"Daniel Tudor covers all the important issues, yet does not simply tell the more familiar stories but looks deeper and wider to give the full story of Korea today."—Martin Uden, Former British Ambassador to South Korea
"But this is not a history book. Tudor, Seoul correspondent for The Economist
, provides a fairly perfunctory account of the "miracle on the Han River", which saw South Korea transformed from postwar ruin to prosperous democracy within four decades. The book's real value comes in its exploration of the cultural forces behind the country's zeal for self-improvement.
He spends more time analysing the rise of Korean popular culture, which has swept across Asia during the past decade and is now going global with the success of PSY, the rapper whose hit, "Gangnam Style", has become a worldwide internet sensation. Some see PSY's breakthrough as evidence that South Korea is finally establishing itself in the global consciousness as the modern, sassy society it is. That may be true but his satire of life in the rich, fashionable Gangnam district of Seoul also reflects unease over the rising social divisions charted in Tudor's book."—Financial Times
"Sixty years ago, South Korea was an economic wasteland. Today, it is not only the world's 11th largest economy, but also a vibrant democracy and an emerging cultural force. This transformation is the subject of a new book, Korea: The Impossible Country
, by Daniel Tudor, Korea correspondent for the Economist
. He argues that, thanks in part to its neighbors, South Korea is all too often overlooked. A pity, he says, since "South Koreans have written the most unlikely and impressive story of nation-building of the last century.""—Time Magazine
Mr. Tudor pushes into new social and economic territory with his book, including the rising role of immigrants, multicultural families and even gay people in South Korea. He lays out some of the contradictory behavior one finds in South Korea, such as the unending desire for new and trendy gadgets and fashion and yet the tunnel-like view of what constitutes a successful life."—Wall Street Journal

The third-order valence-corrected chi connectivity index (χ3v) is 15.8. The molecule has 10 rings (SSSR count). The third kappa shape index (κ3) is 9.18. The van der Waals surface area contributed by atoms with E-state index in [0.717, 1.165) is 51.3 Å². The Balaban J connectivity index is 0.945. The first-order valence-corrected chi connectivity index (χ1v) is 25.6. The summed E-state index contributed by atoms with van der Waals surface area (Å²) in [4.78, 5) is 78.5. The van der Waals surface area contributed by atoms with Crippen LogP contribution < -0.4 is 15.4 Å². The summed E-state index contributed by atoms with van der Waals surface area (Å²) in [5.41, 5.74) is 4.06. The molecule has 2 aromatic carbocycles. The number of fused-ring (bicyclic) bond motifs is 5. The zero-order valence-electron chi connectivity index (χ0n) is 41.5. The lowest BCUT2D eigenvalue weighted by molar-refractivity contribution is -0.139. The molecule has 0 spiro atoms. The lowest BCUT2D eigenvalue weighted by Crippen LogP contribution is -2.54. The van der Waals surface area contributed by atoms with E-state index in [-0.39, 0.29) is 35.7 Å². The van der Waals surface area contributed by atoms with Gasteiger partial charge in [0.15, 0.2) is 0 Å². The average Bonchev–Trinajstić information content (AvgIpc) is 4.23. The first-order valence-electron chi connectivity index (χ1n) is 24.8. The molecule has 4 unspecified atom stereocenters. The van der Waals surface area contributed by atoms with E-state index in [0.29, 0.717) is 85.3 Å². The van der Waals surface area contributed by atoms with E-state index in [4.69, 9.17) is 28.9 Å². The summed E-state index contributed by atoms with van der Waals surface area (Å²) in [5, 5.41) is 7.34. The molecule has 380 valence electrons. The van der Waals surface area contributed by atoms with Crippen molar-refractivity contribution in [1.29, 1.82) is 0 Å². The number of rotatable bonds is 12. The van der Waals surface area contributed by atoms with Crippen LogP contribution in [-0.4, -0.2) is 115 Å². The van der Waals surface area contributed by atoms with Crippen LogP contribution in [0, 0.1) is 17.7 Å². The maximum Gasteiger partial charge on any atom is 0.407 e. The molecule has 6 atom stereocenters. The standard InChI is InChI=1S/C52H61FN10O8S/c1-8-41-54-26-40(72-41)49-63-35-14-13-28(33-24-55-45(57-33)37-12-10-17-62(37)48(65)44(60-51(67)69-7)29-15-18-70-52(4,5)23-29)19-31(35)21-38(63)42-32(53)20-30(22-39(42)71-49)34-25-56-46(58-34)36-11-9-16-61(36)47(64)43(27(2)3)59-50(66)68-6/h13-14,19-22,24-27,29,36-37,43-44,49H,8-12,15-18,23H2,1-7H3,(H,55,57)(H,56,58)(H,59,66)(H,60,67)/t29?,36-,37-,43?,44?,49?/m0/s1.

"Tudor's Korea: The Impossible Country
is a fascinating overview of daily life in Korea. Tudor's in-depth analysis is the one of an insider who has never lost sight of the view from the outside. His book helps you feel comfortable right from your first visit in Korea."—David Syz, Swiss Secretary of State for Economic Affairs
"With a new generation every five years, it's hard to keep up with Korea. This book is long overdue but Daniel Tudor has done a magnificent job filling the gap. Not only has he captured the new Korea, but he does so in an effortless style that leaves the reader wanting more."—Michael Breen, author of The Koreans
"Written with affection and deep knowledge, Daniel Tudor's book fills a huge gap in our understanding of one of Asia's least known countries. His engaging narrative overturns the stereotypes by depicting a society which, though full of stresses, strains and contradictions, has overcome poverty and dictatorship to become a prosperous democracy. South Korea's transformation into a vibrant, modern state is, as he says, a story that deserves to be better known. Tudor has done the "impossible country" a service by opening its secrets to the world."—David Pilling, Asia Editor, Financial Times
"Daniel Tudor is one of the most influential foreign correspondents in South Korea—and one of the least known. As the reporter for the Economist
, which doesn't use bylines, most of his work is published anonymously. But Mr. Tudor's profile is about to take a sharp rise with the publication of his new book, Korea: The Impossible Country.